The Constitutional Court has upheld a high court decision which found the minister of police liable for not conducting a proper search and investigation in the case of a woman who was attacked, raped and held captive in Gqeberha.
THE CONSTITUTIONAL Court has upheld a high court decision which found the minister of police liable for not conducting a proper search and investigation in the case of a woman who was attacked, raped and held captive in Gqeberha.
The judgment could have far-reaching implications for the quality of police investigations.
Andy Kawa was accosted by an unknown man at King’s Beach on December 9, 2010. She was assaulted, robbed of her belongings and later taken into the bushes and dunes where she was raped and held in captivity for over 15 hours.
She had been reported missing by her family members on the same day which prompted a search by police. They found her vehicle at the beach at around midnight on the very same night she had been attacked but were unable to locate her.
The next morning Kawa managed to escape her attacker and immediately reported the incident at a nearby police station.
The police conducted a search of the area, enlisting the help of the helicopter unit which stayed on the scene for 20 minutes. The foot search had been called off after bush dwellers informed police they hadn’t seen anything out of the ordinary.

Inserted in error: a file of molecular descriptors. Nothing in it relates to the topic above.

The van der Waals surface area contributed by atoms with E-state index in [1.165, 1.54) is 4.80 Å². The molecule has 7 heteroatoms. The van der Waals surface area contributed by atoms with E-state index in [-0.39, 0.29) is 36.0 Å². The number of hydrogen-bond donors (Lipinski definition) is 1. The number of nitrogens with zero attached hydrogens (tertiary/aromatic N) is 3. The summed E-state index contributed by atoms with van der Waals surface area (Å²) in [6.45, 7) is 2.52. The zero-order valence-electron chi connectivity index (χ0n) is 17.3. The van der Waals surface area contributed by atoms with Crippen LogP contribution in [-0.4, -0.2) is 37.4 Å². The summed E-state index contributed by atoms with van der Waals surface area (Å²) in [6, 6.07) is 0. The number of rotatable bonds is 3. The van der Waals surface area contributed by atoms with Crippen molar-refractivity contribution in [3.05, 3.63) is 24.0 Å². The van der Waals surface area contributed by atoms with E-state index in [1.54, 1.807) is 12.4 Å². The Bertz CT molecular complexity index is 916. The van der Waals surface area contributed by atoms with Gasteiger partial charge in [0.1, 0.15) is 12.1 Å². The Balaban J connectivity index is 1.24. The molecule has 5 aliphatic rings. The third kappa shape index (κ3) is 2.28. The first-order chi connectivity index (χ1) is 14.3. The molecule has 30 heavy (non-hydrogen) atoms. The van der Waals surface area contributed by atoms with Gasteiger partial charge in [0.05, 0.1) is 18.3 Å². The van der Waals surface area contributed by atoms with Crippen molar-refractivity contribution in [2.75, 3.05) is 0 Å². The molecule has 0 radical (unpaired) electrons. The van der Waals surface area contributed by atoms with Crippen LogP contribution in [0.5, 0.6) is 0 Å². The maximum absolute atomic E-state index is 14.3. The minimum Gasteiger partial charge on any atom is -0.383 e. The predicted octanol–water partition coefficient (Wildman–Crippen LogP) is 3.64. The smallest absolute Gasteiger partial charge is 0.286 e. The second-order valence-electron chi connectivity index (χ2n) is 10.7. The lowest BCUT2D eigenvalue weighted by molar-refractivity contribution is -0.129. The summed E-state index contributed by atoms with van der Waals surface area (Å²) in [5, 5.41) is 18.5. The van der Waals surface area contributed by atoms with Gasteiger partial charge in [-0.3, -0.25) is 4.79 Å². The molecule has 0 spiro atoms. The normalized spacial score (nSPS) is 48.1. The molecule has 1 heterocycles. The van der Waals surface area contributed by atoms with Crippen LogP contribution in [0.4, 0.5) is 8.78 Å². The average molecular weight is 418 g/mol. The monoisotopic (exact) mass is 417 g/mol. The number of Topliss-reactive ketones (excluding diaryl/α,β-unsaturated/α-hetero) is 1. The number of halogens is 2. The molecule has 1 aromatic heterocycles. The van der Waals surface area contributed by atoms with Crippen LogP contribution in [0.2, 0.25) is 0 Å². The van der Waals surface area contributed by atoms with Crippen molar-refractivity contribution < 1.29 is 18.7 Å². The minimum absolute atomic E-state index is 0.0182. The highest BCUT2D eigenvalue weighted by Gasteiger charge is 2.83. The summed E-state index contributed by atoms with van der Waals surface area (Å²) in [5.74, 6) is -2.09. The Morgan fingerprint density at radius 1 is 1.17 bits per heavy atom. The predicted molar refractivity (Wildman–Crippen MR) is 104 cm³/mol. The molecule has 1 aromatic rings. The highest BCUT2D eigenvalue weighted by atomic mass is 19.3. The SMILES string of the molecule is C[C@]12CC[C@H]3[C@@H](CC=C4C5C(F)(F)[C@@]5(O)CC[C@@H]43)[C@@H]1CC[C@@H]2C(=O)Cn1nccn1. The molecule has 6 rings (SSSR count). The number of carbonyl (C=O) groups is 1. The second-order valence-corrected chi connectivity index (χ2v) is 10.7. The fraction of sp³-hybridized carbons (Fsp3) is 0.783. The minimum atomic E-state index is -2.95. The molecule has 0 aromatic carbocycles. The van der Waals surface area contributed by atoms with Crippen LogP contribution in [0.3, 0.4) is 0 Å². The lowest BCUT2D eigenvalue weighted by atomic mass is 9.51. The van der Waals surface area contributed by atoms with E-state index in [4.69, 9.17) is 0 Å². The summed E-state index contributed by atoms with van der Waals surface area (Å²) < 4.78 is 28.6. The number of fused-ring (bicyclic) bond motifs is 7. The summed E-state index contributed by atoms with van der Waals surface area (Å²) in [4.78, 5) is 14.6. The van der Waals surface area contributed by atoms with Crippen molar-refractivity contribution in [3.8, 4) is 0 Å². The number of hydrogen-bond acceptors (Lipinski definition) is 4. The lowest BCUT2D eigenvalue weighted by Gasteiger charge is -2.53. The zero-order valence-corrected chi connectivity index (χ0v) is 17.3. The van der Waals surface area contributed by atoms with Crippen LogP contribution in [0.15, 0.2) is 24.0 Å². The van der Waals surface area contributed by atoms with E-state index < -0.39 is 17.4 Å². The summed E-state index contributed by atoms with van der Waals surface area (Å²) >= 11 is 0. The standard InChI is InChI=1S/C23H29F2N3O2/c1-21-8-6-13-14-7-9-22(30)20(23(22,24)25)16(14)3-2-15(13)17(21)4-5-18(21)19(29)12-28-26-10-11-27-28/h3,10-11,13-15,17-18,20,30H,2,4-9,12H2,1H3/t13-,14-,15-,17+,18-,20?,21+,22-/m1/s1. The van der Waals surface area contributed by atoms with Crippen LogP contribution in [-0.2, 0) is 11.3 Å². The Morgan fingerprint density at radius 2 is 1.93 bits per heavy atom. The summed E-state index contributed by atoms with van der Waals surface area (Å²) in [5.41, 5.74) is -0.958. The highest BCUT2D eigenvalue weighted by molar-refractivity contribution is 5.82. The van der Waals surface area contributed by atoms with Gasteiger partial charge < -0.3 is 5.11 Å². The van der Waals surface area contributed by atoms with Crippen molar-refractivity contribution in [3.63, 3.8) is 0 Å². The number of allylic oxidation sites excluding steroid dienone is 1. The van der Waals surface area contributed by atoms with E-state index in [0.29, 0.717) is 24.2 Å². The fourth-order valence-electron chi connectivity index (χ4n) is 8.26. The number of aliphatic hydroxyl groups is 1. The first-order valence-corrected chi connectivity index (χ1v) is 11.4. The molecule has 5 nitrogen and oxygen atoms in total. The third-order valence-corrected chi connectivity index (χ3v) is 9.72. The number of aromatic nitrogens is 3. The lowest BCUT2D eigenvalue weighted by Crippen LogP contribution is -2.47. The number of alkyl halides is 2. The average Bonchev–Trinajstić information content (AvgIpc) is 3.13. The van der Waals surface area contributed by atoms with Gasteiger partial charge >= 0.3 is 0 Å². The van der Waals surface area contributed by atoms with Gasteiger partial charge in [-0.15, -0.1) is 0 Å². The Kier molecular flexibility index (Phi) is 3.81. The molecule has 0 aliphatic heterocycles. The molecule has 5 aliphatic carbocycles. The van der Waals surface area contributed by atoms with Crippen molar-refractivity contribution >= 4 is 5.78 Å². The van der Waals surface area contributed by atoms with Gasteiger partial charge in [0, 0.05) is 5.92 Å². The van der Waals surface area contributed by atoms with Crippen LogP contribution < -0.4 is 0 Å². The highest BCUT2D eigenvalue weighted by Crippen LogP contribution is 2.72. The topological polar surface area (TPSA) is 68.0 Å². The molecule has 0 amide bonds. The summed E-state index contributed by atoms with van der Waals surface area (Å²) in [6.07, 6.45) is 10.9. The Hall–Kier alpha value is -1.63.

DNA samples failed to link any of the suspects the police had identified and the person who attacked Kawa to this day remains at large. No arrests have been made, nor has a prosecution been instituted for the rape, abduction and assault that the applicant endured.
It was Kawa’s view that the quality of the SAPS search and investigation fell below the standard required of them by the Constitution.
After more than two years of no results, she turned to the high court in November 2013 to hold the minister of police “delictually” liable for negligent omission to conduct an effective search and investigation.
The high court found that had the police conducted a proper search, Kawa would have been found that evening, which would have spared her nearly four and half hours of the ordeal.
The court held that its failure to conduct a proper search and subsequent investigation exacerbated Kawa’s trauma. The court held that the minister of police was liable for 40% of Kawa’s damages.
The minister then appealed this decision in the Supreme Court of Appeal (SCA) where the court ruled in their favour. This led to Kawa’s appeal in the Constitutional Court where the SCA ruling was finally dismissed and the high court appeal upheld.
The court also ordered the minister of police to pay Kawa’s costs in the SCA and in the Constitutional Court, including the costs of two counsel.
“Having found that the search and investigation were negligent, I am of the view that the SAPS has breached its statutory and constitutional duties owed to the applicant (Kawa).
“To hold the SAPS to account for their below-par searches and investigations would improve the efficacy and quality of their work, as well as build public confidence in their ability and commitment to discharge their constitutional obligations.
“Preventing gender-based violence is a public policy consideration,” said Judge Pule Tlaletsi.